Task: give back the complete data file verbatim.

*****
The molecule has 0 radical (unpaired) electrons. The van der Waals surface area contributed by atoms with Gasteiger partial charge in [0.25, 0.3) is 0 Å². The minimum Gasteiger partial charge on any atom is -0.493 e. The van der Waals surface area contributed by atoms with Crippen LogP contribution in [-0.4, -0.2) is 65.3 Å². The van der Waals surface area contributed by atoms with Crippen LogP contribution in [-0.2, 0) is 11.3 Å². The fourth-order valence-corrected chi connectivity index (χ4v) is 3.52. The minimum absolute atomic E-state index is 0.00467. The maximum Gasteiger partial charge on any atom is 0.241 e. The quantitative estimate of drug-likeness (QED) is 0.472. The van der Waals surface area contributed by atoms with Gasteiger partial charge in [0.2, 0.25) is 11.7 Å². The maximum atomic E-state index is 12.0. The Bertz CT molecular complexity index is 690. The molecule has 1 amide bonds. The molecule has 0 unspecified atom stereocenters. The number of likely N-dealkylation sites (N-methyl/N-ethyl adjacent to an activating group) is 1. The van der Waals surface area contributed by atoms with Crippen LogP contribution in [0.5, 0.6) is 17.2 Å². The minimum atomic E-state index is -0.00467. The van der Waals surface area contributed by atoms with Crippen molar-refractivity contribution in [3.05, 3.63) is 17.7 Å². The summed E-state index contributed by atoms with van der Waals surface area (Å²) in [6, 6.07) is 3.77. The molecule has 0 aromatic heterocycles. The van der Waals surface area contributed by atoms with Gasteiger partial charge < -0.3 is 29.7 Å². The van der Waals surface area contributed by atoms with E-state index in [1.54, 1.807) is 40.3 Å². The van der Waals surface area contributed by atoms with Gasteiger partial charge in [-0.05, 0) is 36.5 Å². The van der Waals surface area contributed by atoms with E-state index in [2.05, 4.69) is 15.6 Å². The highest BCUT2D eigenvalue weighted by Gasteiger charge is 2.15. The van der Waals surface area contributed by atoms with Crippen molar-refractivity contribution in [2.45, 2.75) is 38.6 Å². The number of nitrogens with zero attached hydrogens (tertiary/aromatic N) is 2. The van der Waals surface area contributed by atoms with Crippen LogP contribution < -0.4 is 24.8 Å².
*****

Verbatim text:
The molecule has 0 radical (unpaired) electrons. The van der Waals surface area contributed by atoms with Gasteiger partial charge in [0.25, 0.3) is 0 Å². The minimum Gasteiger partial charge on any atom is -0.493 e. The van der Waals surface area contributed by atoms with Crippen LogP contribution in [-0.4, -0.2) is 65.3 Å². The van der Waals surface area contributed by atoms with Crippen LogP contribution in [-0.2, 0) is 11.3 Å². The fourth-order valence-corrected chi connectivity index (χ4v) is 3.52. The minimum absolute atomic E-state index is 0.00467. The maximum Gasteiger partial charge on any atom is 0.241 e. The quantitative estimate of drug-likeness (QED) is 0.472. The van der Waals surface area contributed by atoms with Gasteiger partial charge in [0.2, 0.25) is 11.7 Å². The maximum atomic E-state index is 12.0. The Bertz CT molecular complexity index is 690. The molecule has 1 amide bonds. The molecule has 0 unspecified atom stereocenters. The number of likely N-dealkylation sites (N-methyl/N-ethyl adjacent to an activating group) is 1. The van der Waals surface area contributed by atoms with Crippen LogP contribution in [0.5, 0.6) is 17.2 Å². The minimum atomic E-state index is -0.00467. The van der Waals surface area contributed by atoms with Crippen molar-refractivity contribution in [3.05, 3.63) is 17.7 Å². The summed E-state index contributed by atoms with van der Waals surface area (Å²) in [6, 6.07) is 3.77. The molecule has 0 aromatic heterocycles. The van der Waals surface area contributed by atoms with Gasteiger partial charge < -0.3 is 29.7 Å². The van der Waals surface area contributed by atoms with E-state index in [1.54, 1.807) is 40.3 Å². The van der Waals surface area contributed by atoms with Gasteiger partial charge in [-0.05, 0) is 36.5 Å². The van der Waals surface area contributed by atoms with E-state index in [2.05, 4.69) is 15.6 Å². The highest BCUT2D eigenvalue weighted by Gasteiger charge is 2.15. The van der Waals surface area contributed by atoms with Crippen molar-refractivity contribution in [2.45, 2.75) is 38.6 Å². The number of nitrogens with zero attached hydrogens (tertiary/aromatic N) is 2. The van der Waals surface area contributed by atoms with Crippen LogP contribution < -0.4 is 24.8 Å².